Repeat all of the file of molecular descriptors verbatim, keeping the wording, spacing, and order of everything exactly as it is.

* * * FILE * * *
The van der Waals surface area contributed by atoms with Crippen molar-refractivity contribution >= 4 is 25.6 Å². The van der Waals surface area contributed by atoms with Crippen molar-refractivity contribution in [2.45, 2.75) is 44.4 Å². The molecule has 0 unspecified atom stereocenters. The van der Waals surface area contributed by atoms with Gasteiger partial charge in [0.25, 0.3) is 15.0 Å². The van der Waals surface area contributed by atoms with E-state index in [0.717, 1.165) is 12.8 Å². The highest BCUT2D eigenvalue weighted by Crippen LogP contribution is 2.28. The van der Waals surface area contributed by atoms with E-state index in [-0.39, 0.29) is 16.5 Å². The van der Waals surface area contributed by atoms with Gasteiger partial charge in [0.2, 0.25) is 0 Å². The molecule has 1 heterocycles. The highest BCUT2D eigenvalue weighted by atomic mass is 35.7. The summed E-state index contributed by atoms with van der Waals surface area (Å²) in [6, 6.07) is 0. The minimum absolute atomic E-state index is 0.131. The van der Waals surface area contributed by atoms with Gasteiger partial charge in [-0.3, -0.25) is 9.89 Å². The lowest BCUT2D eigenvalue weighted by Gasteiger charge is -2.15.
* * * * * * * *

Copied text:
The van der Waals surface area contributed by atoms with Crippen molar-refractivity contribution >= 4 is 25.6 Å². The van der Waals surface area contributed by atoms with Crippen molar-refractivity contribution in [2.45, 2.75) is 44.4 Å². The molecule has 0 unspecified atom stereocenters. The van der Waals surface area contributed by atoms with Gasteiger partial charge in [0.25, 0.3) is 15.0 Å². The van der Waals surface area contributed by atoms with E-state index in [0.717, 1.165) is 12.8 Å². The highest BCUT2D eigenvalue weighted by Crippen LogP contribution is 2.28. The van der Waals surface area contributed by atoms with E-state index in [-0.39, 0.29) is 16.5 Å². The van der Waals surface area contributed by atoms with Gasteiger partial charge in [0.2, 0.25) is 0 Å². The molecule has 1 heterocycles. The highest BCUT2D eigenvalue weighted by atomic mass is 35.7. The summed E-state index contributed by atoms with van der Waals surface area (Å²) in [6, 6.07) is 0. The minimum absolute atomic E-state index is 0.131. The van der Waals surface area contributed by atoms with Gasteiger partial charge in [-0.3, -0.25) is 9.89 Å². The lowest BCUT2D eigenvalue weighted by Gasteiger charge is -2.15.